Alzheimer’s Cases Expected to Increase Dramatically, Study Shows

About 5 million Americans are already diagnosed with Alzheimer’s, and new research suggests there could be three times that many cases 40 years from now.

“This study shows that as the U.S. population increases, the number of people affected by Alzheimer’s disease and related dementias will rise, especially among minority populations,” Dr. Robert Redfield, director of the U.S. Centers for Disease Control and Prevention, announced.

The agency, which conducted the research by analyzing Census and Medicare records, wrote: “Hispanic Americans will have the largest projected increase due to population growth over the projection period. The number (of Americans 65 years of age or older) is expected to double from 46.5 million in 2014 to 83.7 million by 2060, but some groups will increase much faster than others.”

NBC News noted that Alzheimer’s affects 13.8 percent of elderly African Americans, the highest rate of all ethnic groups. Latinos are second on the list at 12 percent, followed by whites at 10 percent.

Researchers have not found a cure for the progressive disorder, but they might be close to figuring out how to slow it down. Only four other diseases kill more seniors in the United States.

In addition to those diagnosed with Alzheimer’s, millions of others have some degree of brain damage that could lead to developing symptoms of the disease. “If you count how many people have the pathology in the brain that says they’re on their way, that goes up to closer to 20 million,” Dr. Rudolph Tanzi, a neurologist and Alzheimer’s specialist at Massachusetts General Hospital and Harvard Medical School, told NBC News.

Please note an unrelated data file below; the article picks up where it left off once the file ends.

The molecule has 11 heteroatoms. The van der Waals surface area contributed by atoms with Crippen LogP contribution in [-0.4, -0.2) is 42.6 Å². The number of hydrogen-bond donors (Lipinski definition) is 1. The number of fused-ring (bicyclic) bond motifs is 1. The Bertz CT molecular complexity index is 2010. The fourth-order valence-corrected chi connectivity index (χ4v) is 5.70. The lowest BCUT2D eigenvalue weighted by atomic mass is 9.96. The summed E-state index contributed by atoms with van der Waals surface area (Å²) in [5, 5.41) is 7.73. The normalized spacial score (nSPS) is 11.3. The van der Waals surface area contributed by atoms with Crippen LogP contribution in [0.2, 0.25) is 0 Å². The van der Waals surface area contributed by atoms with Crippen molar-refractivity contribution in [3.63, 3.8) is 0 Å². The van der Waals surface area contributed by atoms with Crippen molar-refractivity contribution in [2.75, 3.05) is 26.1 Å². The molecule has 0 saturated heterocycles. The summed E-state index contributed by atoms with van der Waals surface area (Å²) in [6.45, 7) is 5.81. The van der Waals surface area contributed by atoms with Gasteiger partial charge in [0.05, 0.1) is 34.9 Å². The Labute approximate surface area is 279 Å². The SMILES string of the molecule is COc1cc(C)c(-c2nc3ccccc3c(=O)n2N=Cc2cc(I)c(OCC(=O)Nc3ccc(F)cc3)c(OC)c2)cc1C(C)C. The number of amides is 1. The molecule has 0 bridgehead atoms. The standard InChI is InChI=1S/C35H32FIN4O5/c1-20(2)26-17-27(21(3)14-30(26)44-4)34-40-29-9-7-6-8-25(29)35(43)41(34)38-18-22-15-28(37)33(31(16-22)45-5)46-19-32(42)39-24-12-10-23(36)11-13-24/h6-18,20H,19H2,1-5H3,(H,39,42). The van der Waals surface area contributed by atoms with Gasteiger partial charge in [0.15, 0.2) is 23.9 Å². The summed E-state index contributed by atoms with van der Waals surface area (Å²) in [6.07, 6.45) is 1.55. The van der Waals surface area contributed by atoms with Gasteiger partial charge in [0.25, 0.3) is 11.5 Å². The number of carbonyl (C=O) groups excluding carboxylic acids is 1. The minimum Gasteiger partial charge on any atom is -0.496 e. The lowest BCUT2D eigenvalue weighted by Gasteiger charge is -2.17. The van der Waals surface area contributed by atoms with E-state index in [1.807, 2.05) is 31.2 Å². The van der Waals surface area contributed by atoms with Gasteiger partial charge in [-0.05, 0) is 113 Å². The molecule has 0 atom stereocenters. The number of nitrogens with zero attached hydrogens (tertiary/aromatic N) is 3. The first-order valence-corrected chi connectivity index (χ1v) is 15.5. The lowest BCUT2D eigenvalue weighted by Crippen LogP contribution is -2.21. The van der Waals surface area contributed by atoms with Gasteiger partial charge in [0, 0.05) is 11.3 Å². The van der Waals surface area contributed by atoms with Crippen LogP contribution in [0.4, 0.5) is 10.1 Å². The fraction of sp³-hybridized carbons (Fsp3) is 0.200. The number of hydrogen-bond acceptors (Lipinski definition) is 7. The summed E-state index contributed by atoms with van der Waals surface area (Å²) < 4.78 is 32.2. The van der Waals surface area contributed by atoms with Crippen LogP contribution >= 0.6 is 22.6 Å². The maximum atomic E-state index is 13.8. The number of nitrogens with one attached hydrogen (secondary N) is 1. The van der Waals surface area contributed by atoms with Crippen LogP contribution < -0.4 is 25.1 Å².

Kevin Matthews, who headed the CDC research team, stressed that “it is important for people who think their daily lives are impacted by memory loss to discuss these concerns with a health-care provider.” He explained: “An early assessment and diagnosis is key to planning for their health-care needs, including long-term services and supports, as the disease progresses.”

According to the Alzheimer’s Association, the first sign for most patients is having trouble remembering things they learned recently. Though most people suffer some memory loss as they age, those at risk of Alzheimer’s may experience disorientation, mood swings and behavioral changes; and get confused about the details of events, times, places and people.

The symptoms gradually intensify at various rates, depending upon the individual. The typical patient survives between four and eight years following their diagnosis. Others live for as long as 20 more years.

Changes in the brain begin during the first stage of the disease, known as “preclinical” Alzheimer’s. That is followed by “mild” Alzheimer’s, which features forgetfulness regarding certain words and names. People find it harder to remember where they put things.

“Moderate” Alzheimer’s, the second stage, can last for years. Due to damaged nerve cells in the brain, patients increasingly mix up words and forget things. They struggle to express themselves and perform ordinary tasks. This can be extremely frustrating, sometimes resulting in unconventional behavior like withdrawing from social interactions, wandering away and getting lost, or refusing to bathe.

The final stage is “severe” Alzheimer’s. By this point, people “lose the ability to respond to their environment, to carry on a conversation and, eventually, to control movement,” the Alzheimer’s Association explained. “As memory and cognitive skills continue to worsen, significant personality changes may take place, and individuals need extensive help with daily activities.”

More information may be found at the association’s website, Assistance and support for patients and their caregivers are available.